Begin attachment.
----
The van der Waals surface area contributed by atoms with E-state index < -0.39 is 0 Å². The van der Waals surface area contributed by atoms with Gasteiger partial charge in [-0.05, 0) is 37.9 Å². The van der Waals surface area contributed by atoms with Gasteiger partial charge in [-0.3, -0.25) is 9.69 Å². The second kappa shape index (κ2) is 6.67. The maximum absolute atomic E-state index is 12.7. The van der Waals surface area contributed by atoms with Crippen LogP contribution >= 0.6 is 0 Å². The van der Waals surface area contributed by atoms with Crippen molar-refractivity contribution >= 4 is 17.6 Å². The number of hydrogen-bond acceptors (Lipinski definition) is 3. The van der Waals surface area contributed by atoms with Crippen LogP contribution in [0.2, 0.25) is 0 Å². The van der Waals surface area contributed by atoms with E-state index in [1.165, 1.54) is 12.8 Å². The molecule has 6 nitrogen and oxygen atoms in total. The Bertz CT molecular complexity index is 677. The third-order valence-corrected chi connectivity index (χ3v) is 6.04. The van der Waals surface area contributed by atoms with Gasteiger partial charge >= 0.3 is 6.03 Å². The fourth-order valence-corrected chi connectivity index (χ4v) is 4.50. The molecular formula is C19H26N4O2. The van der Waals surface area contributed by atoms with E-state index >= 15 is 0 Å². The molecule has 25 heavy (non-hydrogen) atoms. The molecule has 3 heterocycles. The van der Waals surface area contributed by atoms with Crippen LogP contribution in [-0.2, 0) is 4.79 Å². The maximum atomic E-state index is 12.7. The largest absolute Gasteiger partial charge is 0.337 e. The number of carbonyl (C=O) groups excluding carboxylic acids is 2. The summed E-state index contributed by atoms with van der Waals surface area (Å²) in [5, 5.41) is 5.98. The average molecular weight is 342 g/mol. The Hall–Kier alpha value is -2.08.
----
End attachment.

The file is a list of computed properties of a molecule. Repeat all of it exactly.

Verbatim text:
The van der Waals surface area contributed by atoms with E-state index < -0.39 is 0 Å². The van der Waals surface area contributed by atoms with Gasteiger partial charge in [-0.05, 0) is 37.9 Å². The van der Waals surface area contributed by atoms with Gasteiger partial charge in [-0.3, -0.25) is 9.69 Å². The second kappa shape index (κ2) is 6.67. The maximum absolute atomic E-state index is 12.7. The van der Waals surface area contributed by atoms with Crippen LogP contribution >= 0.6 is 0 Å². The van der Waals surface area contributed by atoms with Crippen molar-refractivity contribution >= 4 is 17.6 Å². The number of hydrogen-bond acceptors (Lipinski definition) is 3. The van der Waals surface area contributed by atoms with Crippen LogP contribution in [0.2, 0.25) is 0 Å². The van der Waals surface area contributed by atoms with E-state index in [1.165, 1.54) is 12.8 Å². The molecule has 6 nitrogen and oxygen atoms in total. The Bertz CT molecular complexity index is 677. The third-order valence-corrected chi connectivity index (χ3v) is 6.04. The van der Waals surface area contributed by atoms with Gasteiger partial charge >= 0.3 is 6.03 Å². The fourth-order valence-corrected chi connectivity index (χ4v) is 4.50. The molecular formula is C19H26N4O2. The van der Waals surface area contributed by atoms with E-state index >= 15 is 0 Å². The molecule has 25 heavy (non-hydrogen) atoms. The molecule has 3 heterocycles. The van der Waals surface area contributed by atoms with Crippen LogP contribution in [-0.2, 0) is 4.79 Å². The maximum atomic E-state index is 12.7. The largest absolute Gasteiger partial charge is 0.337 e. The number of carbonyl (C=O) groups excluding carboxylic acids is 2. The summed E-state index contributed by atoms with van der Waals surface area (Å²) in [5, 5.41) is 5.98. The average molecular weight is 342 g/mol. The Hall–Kier alpha value is -2.08.